Miami’s Jewelry District Is Getting a New Gem

MIAMI — Early last year, Vlad Yunatanov, owner of the high-end Manhattan jeweler Alexander Sparks, started looking in the Miami area for a suitable location to open a second branch of his business. He decided on a part of downtown Miami dotted with empty storefronts and rundown buildings.

The draw, Mr. Yunatanov said, was Time Century Jewelry Center, a building with 225,000 square feet of retail space and offices, spread over nine levels, for diamond dealers and gold buyers, and for services like diamond-setting and polishing. About half of the space is scheduled to open next month and the rest, over the following 12 months.

The structure, built in the 1920s, now has a sleek exterior of black steel and glass, part of an extensive three-year renovation that its owners said cost more than $40 million.

“I was like, ‘OK, maybe they can make it work,’” Mr. Yunatanov said. “Maybe it’s actually going to be something game-changing here. Maybe they’re going to make that area look nice to attract new customers. Maybe tourists are going to come in there.”

“It is a risk to open in that specific area,” he said, “but I just want to have faith.” So he has signed a five-year rental contract, the average term length at Time Century, and intends to open in April.

The area may not have the allure of Miami’s Design District, the trendy retail and dining area about three miles north. But developers of the Time Century project are aiming for it to be the first step in turning the district and its longtime jewelry focus into a luxury destination for Greater Miami’s six million residents and its visitors, more than 24 million of whom visited in 2021.

For several decades, the area, part of what’s known as the Flagler district, has been home to a cluster of fine jewelry and high-end watch specialists. Much like New York City’s jewelry district, store windows display rings with large diamond solitaires and resale offerings, like Cartier gold necklaces and watches from Rolex and Richard Mille. Other businesses in the neighborhood specialize in manufacturing items, like beads to string into necklaces, and clasps and closures to keep them secure.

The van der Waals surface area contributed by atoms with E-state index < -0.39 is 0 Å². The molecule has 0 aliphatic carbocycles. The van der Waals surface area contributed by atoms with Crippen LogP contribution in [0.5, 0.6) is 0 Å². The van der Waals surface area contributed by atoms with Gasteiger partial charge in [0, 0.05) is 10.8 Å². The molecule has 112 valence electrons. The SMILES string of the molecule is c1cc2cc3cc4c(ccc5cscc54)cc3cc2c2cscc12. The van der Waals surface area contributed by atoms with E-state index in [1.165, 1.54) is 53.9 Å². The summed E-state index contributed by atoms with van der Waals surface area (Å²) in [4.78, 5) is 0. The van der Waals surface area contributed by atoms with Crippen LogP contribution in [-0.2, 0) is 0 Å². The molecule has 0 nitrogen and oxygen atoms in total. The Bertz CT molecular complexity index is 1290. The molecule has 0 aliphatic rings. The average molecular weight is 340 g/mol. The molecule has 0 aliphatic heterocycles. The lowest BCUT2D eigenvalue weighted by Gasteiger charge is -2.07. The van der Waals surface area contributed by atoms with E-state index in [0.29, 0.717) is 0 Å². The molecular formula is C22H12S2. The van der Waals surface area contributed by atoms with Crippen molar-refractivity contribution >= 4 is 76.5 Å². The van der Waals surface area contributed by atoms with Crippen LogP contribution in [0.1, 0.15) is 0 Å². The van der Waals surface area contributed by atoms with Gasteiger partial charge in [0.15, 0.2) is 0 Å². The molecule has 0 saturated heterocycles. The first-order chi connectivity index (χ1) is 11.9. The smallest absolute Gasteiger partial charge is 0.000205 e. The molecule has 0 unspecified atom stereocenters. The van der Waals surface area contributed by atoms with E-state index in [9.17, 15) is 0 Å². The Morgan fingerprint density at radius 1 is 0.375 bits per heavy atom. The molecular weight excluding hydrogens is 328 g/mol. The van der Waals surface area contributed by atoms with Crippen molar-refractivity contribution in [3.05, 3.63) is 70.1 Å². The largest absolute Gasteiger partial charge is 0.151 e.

“For average people that want to buy jewelry, this is the area,” said Yair Levy, a New York City developer who is the adviser at his family-owned business, Time Century Holdings, the company that purchased the $14.5 million property in 2018. He was interviewed in December in the building’s temporary conference room, with the loud sound of construction machinery in the background.

(Mr. Levy is well-known in real estate circles. In 2011, he was found to have been involved in what the New York State attorney general’s office described at the time as “illegal and fraudulent business practices” related to a property in Lower Manhattan. He was permanently banned from selling apartments in the state.)

Over the years, the Time Century building has had several incarnations, including housing two department stores and a center for jewelry businesses called Metro Mall, which closed several years ago.

“We only left the foundation,” Mr. Levy said of the building’s overhaul. “We threw everything away. It’s all brand-new.”

The décor of the public areas appears designed to match the building’s aspirations, with an airy three-story atrium, massive crystal chandelier and tile flooring imported from Spain. And that has attracted tenants.